Hesselgrave and Rommen (2000:200) define missiological contextualization as:
…the attempt to communicate the message of the person, works, Word, and will of God in a way that is faithful to God's revelation, especially as put forth in the teaching of Holy Scripture, and that is meaningful to respondents in their respective cultural and existential contexts.
Wan (1999:13) elaborates on this concept by defining “contextualization” in the following words:
…the efforts of formulating, presenting and practicing the Christian faith in such a way that is relevant to the cultural context of the target group in terms of conceptualization, expression and application; yet maintaining theological coherence, biblical integrity and theoretical consistency.
Bevans (2004:26), in reflecting on theology that is contextual, states that such theology realizes that culture, history, contemporary thought forms and so forth are to be considered, along with scripture and tradition, as valid sources for theological expression (Bevans, 2004:4). He advocates the use of the term “contextualization”, and considers this term to include all that is implied in the older terms “indigenization” and “inculturation”. The term “contextualization” includes the aspects of cultural identity, popular religiosity, and social change, where these aspects together enable the development of contextual theology.
Bosch (1995:420) argues that true evangelism should always be contextual. He further makes a distinction between traditional theology that is conducted from above as an elitist enterprise, with its main source being philosophy, and its main interlocutor being the educated non-believer, as opposed to contextual theology, which is conducted from below. Contextual theology has as its main source the social sciences, since these sciences describe and define the context in which theology must be practised. The main interlocutors of contextual theology are seen as the poor or culturally marginalized (Bosch, 1995:423). Bevans (2004:3) also asserts strongly that the contextualizing of theology, “…the attempt to understand Christian faith in terms of a particular context…” is really a theological imperative. Simply put, it means we must contextualize missions with the destitute.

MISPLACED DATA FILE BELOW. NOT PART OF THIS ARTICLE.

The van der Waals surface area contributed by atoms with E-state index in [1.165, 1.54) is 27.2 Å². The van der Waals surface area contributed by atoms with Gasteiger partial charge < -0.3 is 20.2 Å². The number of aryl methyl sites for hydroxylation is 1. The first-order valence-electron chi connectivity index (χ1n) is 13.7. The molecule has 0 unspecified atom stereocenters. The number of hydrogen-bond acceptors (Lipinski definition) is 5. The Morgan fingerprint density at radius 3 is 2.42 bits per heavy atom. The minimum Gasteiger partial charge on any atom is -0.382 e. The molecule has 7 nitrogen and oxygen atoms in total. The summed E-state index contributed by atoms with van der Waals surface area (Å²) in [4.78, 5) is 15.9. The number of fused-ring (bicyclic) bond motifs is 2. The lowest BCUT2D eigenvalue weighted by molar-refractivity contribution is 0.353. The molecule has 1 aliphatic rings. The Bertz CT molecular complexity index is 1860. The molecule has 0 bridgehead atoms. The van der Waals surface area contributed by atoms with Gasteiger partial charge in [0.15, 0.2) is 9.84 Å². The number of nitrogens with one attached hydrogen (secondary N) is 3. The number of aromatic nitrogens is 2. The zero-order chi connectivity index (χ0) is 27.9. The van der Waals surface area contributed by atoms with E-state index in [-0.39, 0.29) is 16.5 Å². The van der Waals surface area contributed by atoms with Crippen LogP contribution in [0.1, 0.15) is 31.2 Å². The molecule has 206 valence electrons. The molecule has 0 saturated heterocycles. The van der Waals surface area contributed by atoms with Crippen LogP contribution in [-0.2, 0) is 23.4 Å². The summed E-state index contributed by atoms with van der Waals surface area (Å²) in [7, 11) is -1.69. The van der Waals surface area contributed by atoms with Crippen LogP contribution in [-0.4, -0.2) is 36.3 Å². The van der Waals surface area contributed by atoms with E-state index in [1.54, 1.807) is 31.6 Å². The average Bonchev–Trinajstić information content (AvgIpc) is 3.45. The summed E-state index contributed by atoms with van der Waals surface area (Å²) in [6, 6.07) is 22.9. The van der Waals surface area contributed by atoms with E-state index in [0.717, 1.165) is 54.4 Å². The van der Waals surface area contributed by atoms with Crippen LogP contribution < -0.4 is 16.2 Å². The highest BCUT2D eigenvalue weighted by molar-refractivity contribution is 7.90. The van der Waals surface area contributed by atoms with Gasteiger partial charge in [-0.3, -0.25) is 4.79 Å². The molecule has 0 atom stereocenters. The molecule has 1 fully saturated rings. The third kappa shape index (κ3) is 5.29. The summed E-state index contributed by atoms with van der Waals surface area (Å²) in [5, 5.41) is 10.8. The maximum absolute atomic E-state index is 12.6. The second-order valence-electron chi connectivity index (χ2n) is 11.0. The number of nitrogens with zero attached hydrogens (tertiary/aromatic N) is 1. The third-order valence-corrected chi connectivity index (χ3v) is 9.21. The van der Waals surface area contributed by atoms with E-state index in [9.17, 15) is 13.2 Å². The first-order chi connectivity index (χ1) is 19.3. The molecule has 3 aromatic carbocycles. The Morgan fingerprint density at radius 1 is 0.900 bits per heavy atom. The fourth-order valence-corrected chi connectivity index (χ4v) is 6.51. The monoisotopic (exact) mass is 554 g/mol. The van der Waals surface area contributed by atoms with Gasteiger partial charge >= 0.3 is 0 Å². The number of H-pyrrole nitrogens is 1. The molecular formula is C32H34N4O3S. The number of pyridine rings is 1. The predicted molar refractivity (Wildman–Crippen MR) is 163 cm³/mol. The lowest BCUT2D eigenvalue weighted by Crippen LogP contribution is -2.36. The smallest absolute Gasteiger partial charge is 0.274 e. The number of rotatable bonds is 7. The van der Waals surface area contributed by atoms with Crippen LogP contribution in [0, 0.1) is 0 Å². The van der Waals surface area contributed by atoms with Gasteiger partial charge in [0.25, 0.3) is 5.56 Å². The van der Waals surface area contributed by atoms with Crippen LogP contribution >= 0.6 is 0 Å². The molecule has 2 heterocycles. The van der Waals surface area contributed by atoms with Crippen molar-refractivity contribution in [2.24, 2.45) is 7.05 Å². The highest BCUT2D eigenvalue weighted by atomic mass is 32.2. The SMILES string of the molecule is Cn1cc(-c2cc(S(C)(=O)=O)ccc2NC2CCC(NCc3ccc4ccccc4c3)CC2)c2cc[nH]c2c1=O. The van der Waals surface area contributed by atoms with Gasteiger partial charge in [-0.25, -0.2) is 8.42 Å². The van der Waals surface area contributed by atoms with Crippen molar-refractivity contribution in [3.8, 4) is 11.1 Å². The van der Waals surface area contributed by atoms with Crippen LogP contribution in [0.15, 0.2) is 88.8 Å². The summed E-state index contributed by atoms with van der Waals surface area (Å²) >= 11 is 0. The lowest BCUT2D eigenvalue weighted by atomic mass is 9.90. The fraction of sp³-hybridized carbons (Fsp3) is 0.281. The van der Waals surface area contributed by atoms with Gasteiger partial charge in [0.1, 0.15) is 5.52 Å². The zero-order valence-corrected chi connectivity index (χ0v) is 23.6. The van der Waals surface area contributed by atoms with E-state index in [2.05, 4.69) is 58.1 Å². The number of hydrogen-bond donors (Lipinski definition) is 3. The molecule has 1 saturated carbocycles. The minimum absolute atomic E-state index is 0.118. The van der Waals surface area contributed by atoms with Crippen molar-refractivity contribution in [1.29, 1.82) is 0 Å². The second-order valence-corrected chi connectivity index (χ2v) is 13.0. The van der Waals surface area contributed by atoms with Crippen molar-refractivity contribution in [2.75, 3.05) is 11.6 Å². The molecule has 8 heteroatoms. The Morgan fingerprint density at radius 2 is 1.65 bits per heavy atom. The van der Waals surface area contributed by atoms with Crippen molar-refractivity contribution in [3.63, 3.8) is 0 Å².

This requires an emphasis on the priority of praxis: as Gutierrez (1988:xxix) states, theology must be a critical reflection on Christian praxis in the light of the word of God. Contextual theology also places great emphasis on commitment as the first act of theology, specifically commitment to the poor and marginalized (Torres and Fabella, 1978:269).
Hence the theologian can no longer observe and evaluate from a distance: theology can only be conducted credibly if it is done with those that suffer. This places the emphasis on “doing theology” rather than merely knowing or speaking about theology: true contextual theology generates “knowing” (knowledge) through action (Bosch, 1995:425).
This call for hands-on involvement: contextual theology is involved in its context, learns from it, and is formed by it. Contextual theology also reflects constantly; and therefore changes constantly in its praxis.
However, this commitment to action and praxis is not to be viewed as a one-sided matter. As Hardon (2005:4) puts it:
Commonly understood, the focus (of contextual mission) is on adapting the Gospel to the culture which is being evangelized, whereas actually the adaptation is a two-way street. No doubt, and with emphasis, the culture must be respected and its deeply human (and grace-laden) qualities recognized. But having confessed that, we must also look to the other side of the relationship.